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    AUTHOR: Ellen Jean Hirst

    What do you do with 15,000 feet of old fire hose?

    Hammer it onto docks as boat bumpers. Weave it together for jungle gyms. Stretch it into horse fences. Cut it into pieces to sharpen straight razors.

    Welcome to repurposing — finding new uses for items at the end of their lives.

    Repurposing isn’t new. Artists have long fashioned sculptures and other works out of what most people would consider junk. But repurposing typically involves large volumes of materials like thick wooden beams from old factories, artificial football field turf or piles of street sweeper brushes.

    The growing popularity of repurposing among farmers, builders and manufacturers has given rise to middleman businesses that specialize in selling such materials they buy or get for free or were paid to haul away — businesses like Colorado-based Repurposed Materials, which, in April, opened a location in Manteno, Ill., north of Kankakee. There is a shift from thinking of it as waste to thinking about what value does that item have? How do we repurpose it, reuse it and get it back in the economy?- Brenda Pulley, Keep America Beautiful “These big manufacturing companies, they have huge disposal problems, and it’s not cool anymore to throw stuff away,” said Damon Carson, who owns Repurposed Materials. The thinking of manufacturers today, he said, is, “I could throw this away or do a deal with Repurposed Materials and tell our shareholders (and) customers that we’re closer to zero waste.” Brenda Pulley, senior vice president of recycling for the national nonprofit Keep America Beautiful, said there is “a shift from thinking of it as waste to thinking about what value does that item have? How do we repurpose it, reuse it and get it back in the economy?”

    This kind of repurposing is new enough that it has not been studied. Illinois is among seven states that have chapters with the national Reuse Alliance, which is seeking funding to establish regional and national data on reuse. “A resuse could be you donate a computer and someone gets to use it,” Pulley said.

    A 2011 Minnesota study suggests that sparing junk from landfills can contribute a lot to its economy. The report estimated that its reuse sector, which includes items such as used cars, generates $4 billion in gross sales annually, 1.6 percent of the state’s gross domestic product.

    The story of how Repurposed Materials obtained the fire hose illustrates how repurposing benefits all parties involved.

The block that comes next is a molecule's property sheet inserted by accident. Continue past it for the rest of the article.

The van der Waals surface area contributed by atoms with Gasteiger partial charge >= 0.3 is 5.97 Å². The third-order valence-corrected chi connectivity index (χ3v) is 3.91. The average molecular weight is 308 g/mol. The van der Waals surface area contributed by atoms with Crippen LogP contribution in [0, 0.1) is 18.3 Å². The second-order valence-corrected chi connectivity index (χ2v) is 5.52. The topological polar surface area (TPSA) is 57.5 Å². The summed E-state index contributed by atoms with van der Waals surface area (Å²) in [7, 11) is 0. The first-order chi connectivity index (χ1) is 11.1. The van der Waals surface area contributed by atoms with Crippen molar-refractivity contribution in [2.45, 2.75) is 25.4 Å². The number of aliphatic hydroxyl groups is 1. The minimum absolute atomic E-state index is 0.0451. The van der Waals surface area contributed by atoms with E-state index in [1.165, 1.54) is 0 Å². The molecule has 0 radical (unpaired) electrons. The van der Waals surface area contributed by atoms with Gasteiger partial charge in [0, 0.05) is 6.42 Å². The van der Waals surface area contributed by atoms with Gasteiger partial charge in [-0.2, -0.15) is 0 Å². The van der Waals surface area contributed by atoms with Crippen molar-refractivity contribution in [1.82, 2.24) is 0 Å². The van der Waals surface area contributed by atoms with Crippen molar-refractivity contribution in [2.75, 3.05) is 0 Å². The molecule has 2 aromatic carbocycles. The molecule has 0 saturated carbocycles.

Carson bought 15,000 feet of fire hose from the city of Chicago for less than $1,000 in an online auction, he said. So far, he has sold about 7,000 feet at 50 cents a foot, reaping a tidy profit.

    On the selling side, Chicago saved an estimated $350,000 on hauling and dumping fees, said Cathy Kwiatkowski, a spokeswoman for the Department of Procurement Services.

    On top of that, the city made money selling the hose as well as thousands of other unwanted items. Chicago has collected more than $11 million in more than 2,000 online auctions since 2011, Kwiatkowski said.

    Carson said his customers come from a range of industries (cranberry farmers, copper miners, golf course owners) but have characteristics in common: innovativeness, resourcefulness and frugality. A case in point is Brandon Weiss, owner of Geneva-based Evolutionary Home Builders who bought a few rolls of Harvard University soccer field turf to cover mud surrounding a house he was staging to sell.

    “We used the turf as a way to soften up the construction phase,” Weiss said. “Now, we’re using it as a walkway between raised garden beds.”

    Then there’s Mike Brandonisio, owner of Naperville-based The Restored Razor. He bought 50 feet of used fire hose, though he doesn’t take credit for being innovative. He said repurposing fire hose to make into strops to sharpen straight razors dates to the 1800s.

    The fire hose side, he explained, chisels off microscopic amounts of metal, and a leather flip side smooths it out.

    “It’s one of the things people in the shaving community look for,” Brandonisio said, “in terms of marks of quality.”

    One upside of repurposing is that it can be inexpensive. On a recent weekday, a couple visited the Manteno location, where branch manager Jerry Kessler showed them AstroTurf obtained from St. Rita High School in Chicago.

    Brian Zirkle and Michelle Anderson plan to open a sports training facility called House of Sportz in Kankakee. They walked between rows of green turf, spotted with red, which had been in the school’s end zone.